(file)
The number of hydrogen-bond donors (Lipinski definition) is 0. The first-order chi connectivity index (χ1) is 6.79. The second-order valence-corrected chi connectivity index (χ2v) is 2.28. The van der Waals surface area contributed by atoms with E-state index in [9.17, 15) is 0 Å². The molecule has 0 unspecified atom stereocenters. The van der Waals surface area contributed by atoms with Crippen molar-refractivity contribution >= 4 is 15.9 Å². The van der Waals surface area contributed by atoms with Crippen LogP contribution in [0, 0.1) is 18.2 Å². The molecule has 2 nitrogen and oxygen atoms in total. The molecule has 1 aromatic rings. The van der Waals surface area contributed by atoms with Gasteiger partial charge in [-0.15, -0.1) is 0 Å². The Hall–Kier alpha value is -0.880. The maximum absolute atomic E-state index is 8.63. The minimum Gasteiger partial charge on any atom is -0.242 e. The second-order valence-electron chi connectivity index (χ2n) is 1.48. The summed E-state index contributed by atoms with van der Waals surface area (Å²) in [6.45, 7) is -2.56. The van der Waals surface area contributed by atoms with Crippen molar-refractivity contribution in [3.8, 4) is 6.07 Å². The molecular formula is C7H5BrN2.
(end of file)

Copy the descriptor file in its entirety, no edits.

The number of hydrogen-bond donors (Lipinski definition) is 0. The first-order chi connectivity index (χ1) is 6.79. The second-order valence-corrected chi connectivity index (χ2v) is 2.28. The van der Waals surface area contributed by atoms with E-state index in [9.17, 15) is 0 Å². The molecule has 0 unspecified atom stereocenters. The van der Waals surface area contributed by atoms with Crippen molar-refractivity contribution >= 4 is 15.9 Å². The van der Waals surface area contributed by atoms with Crippen LogP contribution in [0, 0.1) is 18.2 Å². The molecule has 2 nitrogen and oxygen atoms in total. The molecule has 1 aromatic rings. The van der Waals surface area contributed by atoms with Gasteiger partial charge in [-0.15, -0.1) is 0 Å². The Hall–Kier alpha value is -0.880. The maximum absolute atomic E-state index is 8.63. The minimum Gasteiger partial charge on any atom is -0.242 e. The second-order valence-electron chi connectivity index (χ2n) is 1.48. The summed E-state index contributed by atoms with van der Waals surface area (Å²) in [6.45, 7) is -2.56. The van der Waals surface area contributed by atoms with Crippen molar-refractivity contribution in [3.8, 4) is 6.07 Å². The molecular formula is C7H5BrN2.